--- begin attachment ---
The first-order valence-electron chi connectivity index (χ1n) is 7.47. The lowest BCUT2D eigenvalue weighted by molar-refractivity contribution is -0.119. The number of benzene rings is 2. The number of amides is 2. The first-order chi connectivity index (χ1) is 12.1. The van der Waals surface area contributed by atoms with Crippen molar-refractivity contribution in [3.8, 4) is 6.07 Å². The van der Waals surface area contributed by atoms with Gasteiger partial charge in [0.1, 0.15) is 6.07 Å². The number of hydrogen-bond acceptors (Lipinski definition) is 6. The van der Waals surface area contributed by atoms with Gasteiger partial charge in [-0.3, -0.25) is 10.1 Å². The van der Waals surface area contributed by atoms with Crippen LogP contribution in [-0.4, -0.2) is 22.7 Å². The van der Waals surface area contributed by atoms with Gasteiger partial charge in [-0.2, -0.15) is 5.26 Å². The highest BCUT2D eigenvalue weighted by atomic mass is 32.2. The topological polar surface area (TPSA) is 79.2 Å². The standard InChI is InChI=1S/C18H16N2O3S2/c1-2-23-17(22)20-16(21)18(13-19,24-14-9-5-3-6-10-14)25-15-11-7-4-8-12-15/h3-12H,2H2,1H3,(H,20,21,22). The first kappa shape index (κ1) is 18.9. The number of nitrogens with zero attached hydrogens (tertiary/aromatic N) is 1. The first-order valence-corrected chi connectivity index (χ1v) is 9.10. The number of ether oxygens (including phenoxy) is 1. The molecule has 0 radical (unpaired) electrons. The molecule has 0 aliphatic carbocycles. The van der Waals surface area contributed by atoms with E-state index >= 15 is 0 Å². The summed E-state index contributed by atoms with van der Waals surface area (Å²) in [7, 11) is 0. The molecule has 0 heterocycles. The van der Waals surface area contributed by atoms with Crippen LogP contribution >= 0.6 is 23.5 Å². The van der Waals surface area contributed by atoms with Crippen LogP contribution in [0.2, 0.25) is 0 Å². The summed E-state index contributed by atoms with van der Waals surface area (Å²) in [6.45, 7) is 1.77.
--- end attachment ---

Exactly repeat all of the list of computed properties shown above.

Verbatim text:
The first-order valence-electron chi connectivity index (χ1n) is 7.47. The lowest BCUT2D eigenvalue weighted by molar-refractivity contribution is -0.119. The number of benzene rings is 2. The number of amides is 2. The first-order chi connectivity index (χ1) is 12.1. The van der Waals surface area contributed by atoms with Crippen molar-refractivity contribution in [3.8, 4) is 6.07 Å². The van der Waals surface area contributed by atoms with Gasteiger partial charge in [0.1, 0.15) is 6.07 Å². The number of hydrogen-bond acceptors (Lipinski definition) is 6. The van der Waals surface area contributed by atoms with Gasteiger partial charge in [-0.3, -0.25) is 10.1 Å². The van der Waals surface area contributed by atoms with Crippen LogP contribution in [-0.4, -0.2) is 22.7 Å². The van der Waals surface area contributed by atoms with Gasteiger partial charge in [-0.2, -0.15) is 5.26 Å². The highest BCUT2D eigenvalue weighted by atomic mass is 32.2. The topological polar surface area (TPSA) is 79.2 Å². The standard InChI is InChI=1S/C18H16N2O3S2/c1-2-23-17(22)20-16(21)18(13-19,24-14-9-5-3-6-10-14)25-15-11-7-4-8-12-15/h3-12H,2H2,1H3,(H,20,21,22). The first kappa shape index (κ1) is 18.9. The number of nitrogens with zero attached hydrogens (tertiary/aromatic N) is 1. The first-order valence-corrected chi connectivity index (χ1v) is 9.10. The number of ether oxygens (including phenoxy) is 1. The molecule has 0 radical (unpaired) electrons. The molecule has 0 aliphatic carbocycles. The van der Waals surface area contributed by atoms with E-state index >= 15 is 0 Å². The summed E-state index contributed by atoms with van der Waals surface area (Å²) in [7, 11) is 0. The molecule has 0 heterocycles. The van der Waals surface area contributed by atoms with Crippen LogP contribution >= 0.6 is 23.5 Å². The van der Waals surface area contributed by atoms with Crippen LogP contribution in [0.2, 0.25) is 0 Å². The summed E-state index contributed by atoms with van der Waals surface area (Å²) in [6.45, 7) is 1.77.